1. Skip to content
  2. Skip to main menu
  3. Skip to more DW sites

Opening the border

December 24, 2009

The Georgian government has confirmed that a border crossing between Russia and Georgia is to be reopened. Georgian-Russian relations have been strained since a short war fought last year.

A Georgian and a Russian flag are superimposed over flames
Relations have been severely strained between the two nations since the war last yearImage: AP/DW

Ties between Russia and Georgia appeared to be improving on Thursday after a Swiss-brokered deal resulted in a plan to reopen a mountain pass on the border. All border crossings and flights between the two nations have been closed since the August war fought in 2008.

"According to our preliminary verbal agreement with the Russian side, the Verkhny Lars checkpoint will open in early March," Georgian Deputy Foreign Minister Nino Kalandadze told a news conference.

Georgia and Russia fought a brief war last year over the Georgian breakaway regions of Abkhazia and South Ossetia.

Opening up the border would be the first sign of thaw in diplomatic ties between Russia and Georgia which were severed after the war.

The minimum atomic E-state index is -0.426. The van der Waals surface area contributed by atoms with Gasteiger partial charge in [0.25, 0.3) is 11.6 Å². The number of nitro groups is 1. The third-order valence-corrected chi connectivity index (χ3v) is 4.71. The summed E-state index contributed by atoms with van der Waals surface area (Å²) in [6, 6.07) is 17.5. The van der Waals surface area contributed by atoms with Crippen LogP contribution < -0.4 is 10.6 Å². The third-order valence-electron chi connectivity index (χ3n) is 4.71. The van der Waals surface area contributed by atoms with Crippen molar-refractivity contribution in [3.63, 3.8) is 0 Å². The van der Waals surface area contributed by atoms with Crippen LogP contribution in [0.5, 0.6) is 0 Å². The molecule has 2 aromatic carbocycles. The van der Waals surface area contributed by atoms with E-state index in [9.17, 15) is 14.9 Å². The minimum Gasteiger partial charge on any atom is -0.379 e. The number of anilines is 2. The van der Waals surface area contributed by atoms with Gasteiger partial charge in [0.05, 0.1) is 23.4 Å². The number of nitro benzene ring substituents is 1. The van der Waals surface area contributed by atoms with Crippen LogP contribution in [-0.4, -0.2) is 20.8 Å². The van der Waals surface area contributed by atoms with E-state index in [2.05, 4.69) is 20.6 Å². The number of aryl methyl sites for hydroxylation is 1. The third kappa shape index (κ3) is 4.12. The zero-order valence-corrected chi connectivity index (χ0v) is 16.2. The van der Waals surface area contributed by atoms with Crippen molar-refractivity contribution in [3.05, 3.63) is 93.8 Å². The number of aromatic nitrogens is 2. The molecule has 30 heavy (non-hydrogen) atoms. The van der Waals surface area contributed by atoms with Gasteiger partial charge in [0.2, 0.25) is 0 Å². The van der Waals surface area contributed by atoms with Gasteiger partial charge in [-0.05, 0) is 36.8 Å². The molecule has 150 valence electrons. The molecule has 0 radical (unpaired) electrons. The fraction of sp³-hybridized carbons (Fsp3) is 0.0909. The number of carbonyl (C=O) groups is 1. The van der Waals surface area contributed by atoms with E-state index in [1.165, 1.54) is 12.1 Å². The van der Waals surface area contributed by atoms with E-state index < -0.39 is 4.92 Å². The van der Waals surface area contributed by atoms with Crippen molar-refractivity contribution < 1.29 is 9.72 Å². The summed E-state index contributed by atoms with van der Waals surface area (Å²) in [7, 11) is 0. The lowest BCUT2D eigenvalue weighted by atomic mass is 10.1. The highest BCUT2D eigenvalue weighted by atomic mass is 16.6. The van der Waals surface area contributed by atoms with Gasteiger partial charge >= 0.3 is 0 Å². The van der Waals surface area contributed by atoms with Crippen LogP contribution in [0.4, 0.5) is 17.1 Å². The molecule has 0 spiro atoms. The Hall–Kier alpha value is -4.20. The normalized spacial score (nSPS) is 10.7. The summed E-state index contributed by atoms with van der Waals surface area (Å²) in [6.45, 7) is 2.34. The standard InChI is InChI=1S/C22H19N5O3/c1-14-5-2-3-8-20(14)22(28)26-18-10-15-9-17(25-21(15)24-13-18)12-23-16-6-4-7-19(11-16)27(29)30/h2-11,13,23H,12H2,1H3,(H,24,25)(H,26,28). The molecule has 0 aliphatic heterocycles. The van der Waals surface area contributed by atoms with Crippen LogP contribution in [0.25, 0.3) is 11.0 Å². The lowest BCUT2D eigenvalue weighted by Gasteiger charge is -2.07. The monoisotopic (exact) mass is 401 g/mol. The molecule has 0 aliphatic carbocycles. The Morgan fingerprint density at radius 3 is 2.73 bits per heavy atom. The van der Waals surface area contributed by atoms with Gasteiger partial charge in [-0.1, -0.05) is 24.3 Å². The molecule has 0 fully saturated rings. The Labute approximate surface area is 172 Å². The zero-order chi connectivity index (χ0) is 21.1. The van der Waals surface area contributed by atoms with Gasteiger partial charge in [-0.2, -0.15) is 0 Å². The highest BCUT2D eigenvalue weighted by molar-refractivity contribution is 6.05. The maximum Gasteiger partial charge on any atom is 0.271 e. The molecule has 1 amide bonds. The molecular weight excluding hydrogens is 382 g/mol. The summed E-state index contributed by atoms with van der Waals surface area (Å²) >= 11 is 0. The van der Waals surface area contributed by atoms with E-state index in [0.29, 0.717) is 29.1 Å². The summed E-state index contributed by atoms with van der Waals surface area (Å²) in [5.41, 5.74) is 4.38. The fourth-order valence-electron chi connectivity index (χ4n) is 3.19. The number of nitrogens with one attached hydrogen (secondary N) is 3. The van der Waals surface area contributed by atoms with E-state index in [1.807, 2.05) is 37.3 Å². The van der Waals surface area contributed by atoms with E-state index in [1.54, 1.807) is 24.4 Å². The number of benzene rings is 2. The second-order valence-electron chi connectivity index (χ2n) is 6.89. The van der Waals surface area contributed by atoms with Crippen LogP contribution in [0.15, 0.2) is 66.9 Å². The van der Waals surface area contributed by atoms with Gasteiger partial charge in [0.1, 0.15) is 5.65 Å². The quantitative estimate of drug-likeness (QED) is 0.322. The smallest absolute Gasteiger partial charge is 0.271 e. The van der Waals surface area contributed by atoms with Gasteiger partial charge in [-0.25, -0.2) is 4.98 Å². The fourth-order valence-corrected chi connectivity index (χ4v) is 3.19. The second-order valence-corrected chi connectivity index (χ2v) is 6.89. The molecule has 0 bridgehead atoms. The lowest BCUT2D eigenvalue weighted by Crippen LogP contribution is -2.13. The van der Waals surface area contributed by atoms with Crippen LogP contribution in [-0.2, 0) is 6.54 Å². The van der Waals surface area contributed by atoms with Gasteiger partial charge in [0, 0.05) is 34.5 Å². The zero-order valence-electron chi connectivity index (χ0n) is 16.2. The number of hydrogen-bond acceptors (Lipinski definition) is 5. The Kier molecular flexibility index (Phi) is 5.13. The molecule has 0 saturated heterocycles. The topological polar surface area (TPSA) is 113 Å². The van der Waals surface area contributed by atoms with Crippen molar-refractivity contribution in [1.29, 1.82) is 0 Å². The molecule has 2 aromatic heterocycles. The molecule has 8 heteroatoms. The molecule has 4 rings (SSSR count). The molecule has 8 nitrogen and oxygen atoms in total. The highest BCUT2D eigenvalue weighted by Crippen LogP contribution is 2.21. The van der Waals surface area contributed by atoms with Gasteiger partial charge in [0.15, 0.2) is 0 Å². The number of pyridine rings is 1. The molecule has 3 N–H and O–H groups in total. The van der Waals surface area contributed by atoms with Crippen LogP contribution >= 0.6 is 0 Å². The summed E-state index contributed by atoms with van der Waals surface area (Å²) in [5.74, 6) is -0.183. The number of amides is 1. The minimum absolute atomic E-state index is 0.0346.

The Russian border service also released a statement citing the "shared need to resume international traffic between Georgia and Russia."

All is not forgiven

Moscow has repeatedly asserted, however, that it would not resume official relations with Georgia as long as President Mikheil Saakashvili remains in power.

Kalandadze said the agreement would allow Georgian citizens and cargo to cross the border and that a formal protocol on reopening the crossing would be finalized within two weeks.

On Tuesday, Georgian airlines Airzena asked the Russian government to allow it to run charter flights between Tbilisi and Moscow during the winter holiday period. Approximately one million Georgians live in Russia.

"We assess the resumption of air links positively. We hope that negotiations between private air companies on resumption of flights will result in a positive decision," Kalandadze said.

Editor: Chuck Penfold

Skip next section Explore more